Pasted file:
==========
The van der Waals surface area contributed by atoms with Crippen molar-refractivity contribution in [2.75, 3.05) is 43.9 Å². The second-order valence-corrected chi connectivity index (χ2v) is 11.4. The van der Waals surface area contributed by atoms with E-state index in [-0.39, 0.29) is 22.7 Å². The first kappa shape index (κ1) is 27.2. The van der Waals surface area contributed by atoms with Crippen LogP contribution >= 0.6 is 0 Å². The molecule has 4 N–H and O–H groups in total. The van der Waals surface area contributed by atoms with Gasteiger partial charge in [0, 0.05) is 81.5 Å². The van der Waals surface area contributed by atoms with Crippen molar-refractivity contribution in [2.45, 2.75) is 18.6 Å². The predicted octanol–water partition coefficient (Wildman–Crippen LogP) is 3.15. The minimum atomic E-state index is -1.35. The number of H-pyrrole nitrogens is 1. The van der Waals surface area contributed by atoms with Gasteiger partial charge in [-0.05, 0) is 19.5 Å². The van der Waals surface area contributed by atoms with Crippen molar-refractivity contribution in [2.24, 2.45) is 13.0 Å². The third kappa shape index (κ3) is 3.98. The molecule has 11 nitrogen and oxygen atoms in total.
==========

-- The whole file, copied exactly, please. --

The van der Waals surface area contributed by atoms with Crippen molar-refractivity contribution in [2.75, 3.05) is 43.9 Å². The second-order valence-corrected chi connectivity index (χ2v) is 11.4. The van der Waals surface area contributed by atoms with E-state index in [-0.39, 0.29) is 22.7 Å². The first kappa shape index (κ1) is 27.2. The van der Waals surface area contributed by atoms with Crippen LogP contribution >= 0.6 is 0 Å². The molecule has 4 N–H and O–H groups in total. The van der Waals surface area contributed by atoms with Gasteiger partial charge in [0, 0.05) is 81.5 Å². The van der Waals surface area contributed by atoms with Crippen molar-refractivity contribution in [2.45, 2.75) is 18.6 Å². The predicted octanol–water partition coefficient (Wildman–Crippen LogP) is 3.15. The minimum atomic E-state index is -1.35. The number of H-pyrrole nitrogens is 1. The van der Waals surface area contributed by atoms with Gasteiger partial charge in [-0.05, 0) is 19.5 Å². The van der Waals surface area contributed by atoms with Crippen molar-refractivity contribution in [2.24, 2.45) is 13.0 Å². The third kappa shape index (κ3) is 3.98. The molecule has 11 nitrogen and oxygen atoms in total.